First month of a new life

- 3 mins

No coding in this post, just rambling!

So I’m now a few weeks into my new life in research, and it has been a revelation.

I now have my very own desk in an office working alongside other people doing various interesting research projects ranging from Primary Care to Mental Health to Perioperative Medicine. This is the first time since I graduated from Medical School (7+ years) that I have my own assigned deskspace and locked drawers to use. I no longer have to wait my turn to use a computer in a cramped room shared by 5-10 other doctors, nurses and allied health professionals and worry that if I don’t save my work it would get overwritten or deleted by someone else. I no longer have to worry that if I step away from the desk, someone else would come and occupy my seat. I no longer have to worry about getting my thoughts interrupted a million times by people asking clinical questions about a patient just as I’m thinking intently about solving problems related to another patient.

It’s sometimes really just about the simple things we take for granted.

So far I’ve not been horribly productive, just getting to grips with my IRAS application and protocol/study documents. But the newfound independence and autonomy I now have is quite liberating! Project-based working is very different from the daily ritual I used to have of coming into hospital to find the list of patients for surgery and quickly going around to pre-assess them for their anaesthetic, then putting them off to sleep. Granted there is some autonomy with regards to clinical decision-making, but that pertains to the individual patient I’m caring for, in other words, the daily tasks were broadly similar, just that the details required refining. Now my choice of task for the day isn’t dictated to me: I may spend the day working on the protocol documents, or reading the literature, or learning the statistical analysis methods, or skilling up on coding in R.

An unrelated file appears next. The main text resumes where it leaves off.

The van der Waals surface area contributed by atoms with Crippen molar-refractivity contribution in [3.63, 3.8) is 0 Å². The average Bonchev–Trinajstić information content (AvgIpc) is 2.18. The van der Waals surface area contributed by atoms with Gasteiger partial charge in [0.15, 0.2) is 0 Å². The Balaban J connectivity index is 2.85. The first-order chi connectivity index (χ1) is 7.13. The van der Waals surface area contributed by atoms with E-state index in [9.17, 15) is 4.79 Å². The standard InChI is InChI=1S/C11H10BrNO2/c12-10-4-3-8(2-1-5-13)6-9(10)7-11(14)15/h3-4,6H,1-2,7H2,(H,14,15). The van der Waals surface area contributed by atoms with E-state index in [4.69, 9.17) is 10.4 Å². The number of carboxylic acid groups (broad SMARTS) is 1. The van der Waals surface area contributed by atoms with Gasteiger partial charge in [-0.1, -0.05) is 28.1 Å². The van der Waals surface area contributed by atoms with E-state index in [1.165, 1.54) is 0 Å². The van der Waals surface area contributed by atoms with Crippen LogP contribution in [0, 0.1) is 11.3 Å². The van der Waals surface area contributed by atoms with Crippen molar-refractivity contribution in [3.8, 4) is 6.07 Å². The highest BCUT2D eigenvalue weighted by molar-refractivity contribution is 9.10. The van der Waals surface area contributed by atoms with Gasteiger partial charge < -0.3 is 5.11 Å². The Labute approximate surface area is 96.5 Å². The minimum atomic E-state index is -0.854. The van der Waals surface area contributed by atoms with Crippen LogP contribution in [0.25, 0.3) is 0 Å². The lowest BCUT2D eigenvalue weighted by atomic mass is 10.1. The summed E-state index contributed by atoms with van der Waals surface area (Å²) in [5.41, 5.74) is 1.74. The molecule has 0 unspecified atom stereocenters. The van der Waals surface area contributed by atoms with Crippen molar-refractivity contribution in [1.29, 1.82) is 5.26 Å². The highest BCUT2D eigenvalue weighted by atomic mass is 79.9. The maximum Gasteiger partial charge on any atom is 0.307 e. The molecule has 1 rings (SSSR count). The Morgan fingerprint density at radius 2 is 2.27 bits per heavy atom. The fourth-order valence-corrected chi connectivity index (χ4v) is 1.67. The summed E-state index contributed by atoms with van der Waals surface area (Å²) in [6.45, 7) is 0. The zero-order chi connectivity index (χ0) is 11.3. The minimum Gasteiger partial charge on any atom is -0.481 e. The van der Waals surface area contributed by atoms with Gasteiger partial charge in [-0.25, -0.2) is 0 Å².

Another big change is the clinical component of my work! I now do 24-hr on-call shifts at a private hospital’s ICU. Even though the shifts are longer than what I’m used to in the NHS, the workload and pace is vastly reduced. For an 11-bedded unit, we are barely ever half-full. Granted I have only had 3 shifts so far, and the pace may pick up, it is a far cry from the horrors of the 809 (senior ICU reg on-call) or 699 (senior anaesthetics reg on-call) rotas at King’s College Hospital, where I was last at.

The nature of private work probably changes how the clinical decisions are made somewhat, but I think at the moment, at least for me as the resident fellow on the unit, my role hasn’t changed that much, the work intensity is the main difference. The private sector does seem to treat employees better though. My on-call room is almost like a hotel room and they provide me with 3 meals a day from the room service menu! I’m sure it doesn’t cost them that much to provide these little perks, but it really goes a long way towards morale. The NHS can definitely learn from that.

So, overall it’s been a good start to the research. Hopefully it stays positive!

Danny Wong

Danny Wong

Anaesthetist & Health Services Researcher at the NIAA-HSRC & UCL-DAHR

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